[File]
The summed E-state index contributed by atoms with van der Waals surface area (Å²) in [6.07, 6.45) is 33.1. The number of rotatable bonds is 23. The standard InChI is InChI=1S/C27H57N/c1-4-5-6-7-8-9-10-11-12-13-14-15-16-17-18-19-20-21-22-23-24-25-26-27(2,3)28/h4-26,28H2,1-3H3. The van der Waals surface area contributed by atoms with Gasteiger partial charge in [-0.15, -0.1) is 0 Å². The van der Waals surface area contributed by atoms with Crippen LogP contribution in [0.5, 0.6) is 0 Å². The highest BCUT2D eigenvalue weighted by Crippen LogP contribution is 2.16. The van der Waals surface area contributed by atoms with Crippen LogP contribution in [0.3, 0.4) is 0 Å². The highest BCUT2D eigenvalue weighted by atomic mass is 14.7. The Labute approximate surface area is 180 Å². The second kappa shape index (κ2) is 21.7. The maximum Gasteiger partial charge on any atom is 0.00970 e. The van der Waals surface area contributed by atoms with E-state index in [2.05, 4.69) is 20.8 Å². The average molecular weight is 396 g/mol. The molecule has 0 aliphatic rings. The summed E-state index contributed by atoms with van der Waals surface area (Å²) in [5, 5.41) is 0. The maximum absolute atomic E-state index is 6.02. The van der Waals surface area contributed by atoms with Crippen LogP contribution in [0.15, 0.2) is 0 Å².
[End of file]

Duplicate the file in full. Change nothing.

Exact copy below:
The summed E-state index contributed by atoms with van der Waals surface area (Å²) in [6.07, 6.45) is 33.1. The number of rotatable bonds is 23. The standard InChI is InChI=1S/C27H57N/c1-4-5-6-7-8-9-10-11-12-13-14-15-16-17-18-19-20-21-22-23-24-25-26-27(2,3)28/h4-26,28H2,1-3H3. The van der Waals surface area contributed by atoms with Gasteiger partial charge in [-0.15, -0.1) is 0 Å². The van der Waals surface area contributed by atoms with Crippen LogP contribution in [0.5, 0.6) is 0 Å². The highest BCUT2D eigenvalue weighted by Crippen LogP contribution is 2.16. The van der Waals surface area contributed by atoms with Crippen LogP contribution in [0.3, 0.4) is 0 Å². The highest BCUT2D eigenvalue weighted by atomic mass is 14.7. The Labute approximate surface area is 180 Å². The second kappa shape index (κ2) is 21.7. The maximum Gasteiger partial charge on any atom is 0.00970 e. The van der Waals surface area contributed by atoms with E-state index in [2.05, 4.69) is 20.8 Å². The average molecular weight is 396 g/mol. The molecule has 0 aliphatic rings. The summed E-state index contributed by atoms with van der Waals surface area (Å²) in [5, 5.41) is 0. The maximum absolute atomic E-state index is 6.02. The van der Waals surface area contributed by atoms with Crippen LogP contribution in [0.15, 0.2) is 0 Å².